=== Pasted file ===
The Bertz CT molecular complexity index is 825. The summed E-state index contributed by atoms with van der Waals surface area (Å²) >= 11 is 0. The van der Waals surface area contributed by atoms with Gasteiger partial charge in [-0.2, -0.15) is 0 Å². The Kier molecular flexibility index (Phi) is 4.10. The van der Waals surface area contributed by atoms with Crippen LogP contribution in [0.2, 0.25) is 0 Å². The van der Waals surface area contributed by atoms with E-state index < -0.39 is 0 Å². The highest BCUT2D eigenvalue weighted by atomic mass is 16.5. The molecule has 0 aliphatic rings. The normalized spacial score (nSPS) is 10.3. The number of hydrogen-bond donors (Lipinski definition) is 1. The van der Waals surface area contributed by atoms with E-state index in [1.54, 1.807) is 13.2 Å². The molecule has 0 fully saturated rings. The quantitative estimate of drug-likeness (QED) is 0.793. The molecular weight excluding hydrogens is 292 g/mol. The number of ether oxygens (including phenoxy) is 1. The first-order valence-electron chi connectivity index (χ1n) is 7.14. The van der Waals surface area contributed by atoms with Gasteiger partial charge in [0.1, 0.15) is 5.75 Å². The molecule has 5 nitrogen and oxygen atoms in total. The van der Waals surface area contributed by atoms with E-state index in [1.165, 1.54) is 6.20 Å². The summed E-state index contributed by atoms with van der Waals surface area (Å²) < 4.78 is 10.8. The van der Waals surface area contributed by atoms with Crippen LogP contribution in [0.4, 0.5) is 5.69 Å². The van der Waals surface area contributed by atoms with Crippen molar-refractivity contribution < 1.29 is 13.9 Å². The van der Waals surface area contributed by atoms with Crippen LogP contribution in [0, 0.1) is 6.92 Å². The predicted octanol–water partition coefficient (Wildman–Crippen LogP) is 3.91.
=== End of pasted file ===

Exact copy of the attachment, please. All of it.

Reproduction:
The Bertz CT molecular complexity index is 825. The summed E-state index contributed by atoms with van der Waals surface area (Å²) >= 11 is 0. The van der Waals surface area contributed by atoms with Gasteiger partial charge in [-0.2, -0.15) is 0 Å². The Kier molecular flexibility index (Phi) is 4.10. The van der Waals surface area contributed by atoms with Crippen LogP contribution in [0.2, 0.25) is 0 Å². The van der Waals surface area contributed by atoms with E-state index < -0.39 is 0 Å². The highest BCUT2D eigenvalue weighted by atomic mass is 16.5. The molecule has 0 aliphatic rings. The normalized spacial score (nSPS) is 10.3. The number of hydrogen-bond donors (Lipinski definition) is 1. The van der Waals surface area contributed by atoms with E-state index in [1.54, 1.807) is 13.2 Å². The molecule has 0 fully saturated rings. The quantitative estimate of drug-likeness (QED) is 0.793. The molecular weight excluding hydrogens is 292 g/mol. The number of ether oxygens (including phenoxy) is 1. The first-order valence-electron chi connectivity index (χ1n) is 7.14. The van der Waals surface area contributed by atoms with Gasteiger partial charge in [0.1, 0.15) is 5.75 Å². The molecule has 5 nitrogen and oxygen atoms in total. The van der Waals surface area contributed by atoms with E-state index in [1.165, 1.54) is 6.20 Å². The summed E-state index contributed by atoms with van der Waals surface area (Å²) < 4.78 is 10.8. The van der Waals surface area contributed by atoms with Crippen LogP contribution in [0.4, 0.5) is 5.69 Å². The van der Waals surface area contributed by atoms with Crippen molar-refractivity contribution < 1.29 is 13.9 Å². The van der Waals surface area contributed by atoms with Crippen LogP contribution in [0, 0.1) is 6.92 Å². The predicted octanol–water partition coefficient (Wildman–Crippen LogP) is 3.91.